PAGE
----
Kubernetes. Mesos. Marathon. Centurion. If you're a newcomer to Docker containers, these names probably sound like terms from a classical history book. But they're actually container orchestration platforms. And they're only a few of them. Confused? Here's what you need to know about container orchestration.
To understand container orchestration, you first need to understand containers, of course. Today, when people talk about containers, they're referring to virtualized apps that use the LXC layer in the Linux kernel to abstract code from the underlying system.
On their own, containers only let you run individual apps. That doesn't make them very useful. If you just want to run a few apps you can do it more easily without containers.
But if you have a large number of apps to run -- as you likely do if you have migrated to the cloud -- containers come in handy. They make it easy to turn apps on and off to meet fluctuating demand. They also let you move apps seamlessly between different servers.
Unless you're super-human, though, you can't move container apps around very efficiently on your own. You need a management platform that will automatically spin containers up, suspend them or shut them down when needed -- and, ideally, also control how they access resources like the network and data storage.
That's where orchestration platforms come in. They provide this piece of the container puzzle.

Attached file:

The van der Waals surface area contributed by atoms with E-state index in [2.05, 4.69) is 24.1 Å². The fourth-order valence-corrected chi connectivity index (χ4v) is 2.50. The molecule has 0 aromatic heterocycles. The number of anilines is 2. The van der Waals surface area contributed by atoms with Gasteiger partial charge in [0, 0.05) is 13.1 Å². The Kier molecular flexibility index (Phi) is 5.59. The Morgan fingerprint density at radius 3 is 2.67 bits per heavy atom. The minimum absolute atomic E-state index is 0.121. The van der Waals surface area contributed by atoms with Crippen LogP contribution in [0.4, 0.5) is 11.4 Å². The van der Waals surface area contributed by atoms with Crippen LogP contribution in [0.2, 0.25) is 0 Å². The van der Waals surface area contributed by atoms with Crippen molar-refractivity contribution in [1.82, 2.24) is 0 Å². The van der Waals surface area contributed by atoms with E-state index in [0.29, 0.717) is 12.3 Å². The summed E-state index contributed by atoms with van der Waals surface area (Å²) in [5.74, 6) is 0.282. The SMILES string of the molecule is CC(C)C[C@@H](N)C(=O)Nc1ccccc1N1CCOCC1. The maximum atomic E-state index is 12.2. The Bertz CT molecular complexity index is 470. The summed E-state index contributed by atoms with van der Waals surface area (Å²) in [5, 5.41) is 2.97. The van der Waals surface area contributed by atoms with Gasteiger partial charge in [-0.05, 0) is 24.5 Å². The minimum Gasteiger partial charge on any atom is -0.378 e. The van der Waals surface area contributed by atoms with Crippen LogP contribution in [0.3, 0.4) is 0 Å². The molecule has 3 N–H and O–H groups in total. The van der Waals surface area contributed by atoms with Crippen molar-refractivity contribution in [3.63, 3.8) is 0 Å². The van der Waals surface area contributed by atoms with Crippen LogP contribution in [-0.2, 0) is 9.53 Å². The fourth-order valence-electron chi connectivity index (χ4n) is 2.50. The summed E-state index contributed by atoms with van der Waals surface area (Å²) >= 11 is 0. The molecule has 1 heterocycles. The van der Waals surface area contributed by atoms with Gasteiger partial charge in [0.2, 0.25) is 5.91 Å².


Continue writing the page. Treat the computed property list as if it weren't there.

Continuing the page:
The container ecosystem is basically open source. Open source programmers like choice. So it's no surprise that there are now dozens of orchestration platforms that can handle containers.
Discussing all of them here would make for a very long read. So we'll outline just the top orchestration platforms:
- Kubernetes: Descended from a platform (Borg) that Google developed to manage its infrastructure, Kubernetes is well suited for very large cloud environments. It's complex and sophisticated, which is great if you have a large datacenter -- but overkill if you only need to manage a few hundred containers.
- Swarm: This is Docker's home-grown orchestration platform. Docker claims it's faster than the competition, but results will probably vary depending on how big your environment actually is. If you build your container infrastructure using other Docker components, though, it probably makes sense to use Swarm, too.
- Mesos: Hosted by Apache, Mesos is designed for general datacenter management, not just containers. But it supports them, too. It's an obvious orchestration choice if you are building a cloud that hosts not just containerized apps but also other virtual or bare-metal servers.
- Kontena: A new, up-and-coming (so we believe) orchestration tool that promises to "maximize developer happiness." It's designed for ease-of-use, making it a good option for admins new to the container game.
Again, we could go on. But we think these are the essentials. If your favorite container orchestration tool is not listed here, feel free to let us know why you think it should be.